Missing the forest for the trees
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Tribal affairs minister's letter to states on the Forest Rights Act highlights the problems of implementation
For most observers, the Forest Rights Act (FRA) is just another "welfare" law. It is often trotted out as one of those "development measures" that ought to be implemented, but isn't. Recently, Minister for Tribal Affairs V. Kishore Chandra Deo wrote to state governments, taking them to task for tardy implementation of the FRA. The problem, we are told, is one of "governance failure": officials are not doing their jobs. But reality is not so simple. The problems in the implementation of the FRA go well beyond official apathy. They cut to a key problem confronting India today: who should decide, and how, about how this country's natural resources are used?
In India's forests, this issue is far from new. In 1865, the British created the first Forest Act; its 1927 avatar is still India's main forest law. Their purpose was to secure control over India's vast timber resources. The act gives forest officials sweeping powers over any area of land declared a government "forest." In some areas (known as reserved forests) no one can have any rights, except those few that may have been recorded during an opaque, rarely completed, "settlement" process. The British said this expropriation was necessary for "scientific" management, by which they meant management of timber. Even today, the forest department's working plans talk mainly about timber; officials refer to non-timber forest produce as "minor" and the forest clearance process assumes that a natural forest can be replaced by a tree plantation — a true case of not seeing the forest for the trees.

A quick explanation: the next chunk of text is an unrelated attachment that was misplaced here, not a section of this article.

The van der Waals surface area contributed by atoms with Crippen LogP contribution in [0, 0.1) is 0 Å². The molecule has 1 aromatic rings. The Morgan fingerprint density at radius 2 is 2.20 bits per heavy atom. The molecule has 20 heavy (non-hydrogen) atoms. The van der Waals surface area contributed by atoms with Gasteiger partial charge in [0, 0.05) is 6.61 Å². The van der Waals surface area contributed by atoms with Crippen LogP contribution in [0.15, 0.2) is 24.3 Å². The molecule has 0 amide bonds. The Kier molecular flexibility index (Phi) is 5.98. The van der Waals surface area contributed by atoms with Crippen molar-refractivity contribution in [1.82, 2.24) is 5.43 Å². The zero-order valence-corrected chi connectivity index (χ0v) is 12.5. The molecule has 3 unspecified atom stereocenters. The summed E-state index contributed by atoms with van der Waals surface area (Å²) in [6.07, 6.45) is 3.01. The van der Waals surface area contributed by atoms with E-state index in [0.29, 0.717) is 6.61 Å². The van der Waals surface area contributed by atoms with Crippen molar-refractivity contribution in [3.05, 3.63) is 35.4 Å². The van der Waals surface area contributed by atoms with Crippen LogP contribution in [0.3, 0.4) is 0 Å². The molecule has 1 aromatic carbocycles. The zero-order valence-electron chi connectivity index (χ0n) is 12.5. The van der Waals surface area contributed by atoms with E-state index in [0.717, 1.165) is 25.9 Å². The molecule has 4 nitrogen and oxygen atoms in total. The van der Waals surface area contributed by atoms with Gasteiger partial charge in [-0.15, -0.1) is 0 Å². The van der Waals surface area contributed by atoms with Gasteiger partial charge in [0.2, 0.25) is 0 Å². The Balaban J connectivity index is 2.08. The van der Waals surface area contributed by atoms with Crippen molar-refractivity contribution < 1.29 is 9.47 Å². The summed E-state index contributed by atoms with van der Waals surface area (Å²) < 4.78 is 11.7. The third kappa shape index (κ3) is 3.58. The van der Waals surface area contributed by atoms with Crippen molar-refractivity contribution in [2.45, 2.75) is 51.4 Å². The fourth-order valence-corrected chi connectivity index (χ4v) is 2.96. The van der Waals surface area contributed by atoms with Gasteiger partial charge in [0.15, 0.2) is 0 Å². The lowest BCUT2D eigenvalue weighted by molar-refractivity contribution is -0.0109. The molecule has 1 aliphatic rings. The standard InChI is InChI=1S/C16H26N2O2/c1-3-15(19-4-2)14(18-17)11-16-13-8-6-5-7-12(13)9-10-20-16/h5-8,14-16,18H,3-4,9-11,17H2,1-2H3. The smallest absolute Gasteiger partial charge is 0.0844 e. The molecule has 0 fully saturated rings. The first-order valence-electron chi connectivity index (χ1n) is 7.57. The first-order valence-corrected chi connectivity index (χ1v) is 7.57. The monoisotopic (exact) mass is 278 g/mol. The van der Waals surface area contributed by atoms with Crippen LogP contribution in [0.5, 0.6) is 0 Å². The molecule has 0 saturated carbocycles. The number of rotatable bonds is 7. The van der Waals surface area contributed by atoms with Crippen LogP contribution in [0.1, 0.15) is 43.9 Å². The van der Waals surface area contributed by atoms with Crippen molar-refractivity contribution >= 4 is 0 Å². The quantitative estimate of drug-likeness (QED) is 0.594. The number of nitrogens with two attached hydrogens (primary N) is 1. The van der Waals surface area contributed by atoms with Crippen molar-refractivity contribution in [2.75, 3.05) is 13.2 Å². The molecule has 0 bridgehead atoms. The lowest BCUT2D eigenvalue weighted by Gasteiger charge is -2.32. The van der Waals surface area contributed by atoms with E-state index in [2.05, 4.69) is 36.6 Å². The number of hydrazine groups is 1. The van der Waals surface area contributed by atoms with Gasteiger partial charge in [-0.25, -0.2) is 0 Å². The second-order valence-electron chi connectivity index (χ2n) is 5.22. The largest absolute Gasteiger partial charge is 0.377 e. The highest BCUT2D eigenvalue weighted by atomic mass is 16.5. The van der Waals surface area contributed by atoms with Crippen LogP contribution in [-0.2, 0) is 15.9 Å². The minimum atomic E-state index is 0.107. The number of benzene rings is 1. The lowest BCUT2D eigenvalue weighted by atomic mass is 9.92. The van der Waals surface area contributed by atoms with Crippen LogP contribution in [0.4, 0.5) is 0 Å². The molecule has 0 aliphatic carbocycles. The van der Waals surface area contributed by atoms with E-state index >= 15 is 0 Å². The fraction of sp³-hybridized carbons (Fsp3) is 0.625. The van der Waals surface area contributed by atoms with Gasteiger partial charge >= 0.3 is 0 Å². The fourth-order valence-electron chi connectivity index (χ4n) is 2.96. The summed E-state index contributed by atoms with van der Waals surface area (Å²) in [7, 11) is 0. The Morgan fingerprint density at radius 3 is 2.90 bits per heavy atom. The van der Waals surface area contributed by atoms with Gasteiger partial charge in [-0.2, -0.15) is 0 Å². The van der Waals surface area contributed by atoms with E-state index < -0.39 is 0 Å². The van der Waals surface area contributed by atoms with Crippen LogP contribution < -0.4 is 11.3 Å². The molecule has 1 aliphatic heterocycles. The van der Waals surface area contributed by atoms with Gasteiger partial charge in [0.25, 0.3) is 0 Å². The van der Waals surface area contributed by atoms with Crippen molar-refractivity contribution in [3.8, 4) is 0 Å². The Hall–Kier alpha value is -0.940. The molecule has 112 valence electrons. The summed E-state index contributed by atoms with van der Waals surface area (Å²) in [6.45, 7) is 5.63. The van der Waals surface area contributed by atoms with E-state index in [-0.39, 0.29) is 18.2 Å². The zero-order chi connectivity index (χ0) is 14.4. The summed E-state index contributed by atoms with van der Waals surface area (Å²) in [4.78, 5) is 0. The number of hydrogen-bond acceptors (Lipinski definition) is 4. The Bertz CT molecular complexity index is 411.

Today, almost a quarter of India's land area is recorded as forest. Millions of tribals and forest dwellers were deemed "encroachers" on their own lands, and their livelihoods equated with criminal activity, during the century-long process of declaration of government forests. In undivided Madhya Pradesh alone, an estimated 95 lakh hectares of community forests were seized. In Thane district of Maharashtra, as early as 1878, the Bombay Forest Commission recorded that 4 lakh hectares of adivasi grazing lands had been converted to reserved and protected forest. It is not an accident that tribals are the most marginalised community in India today.
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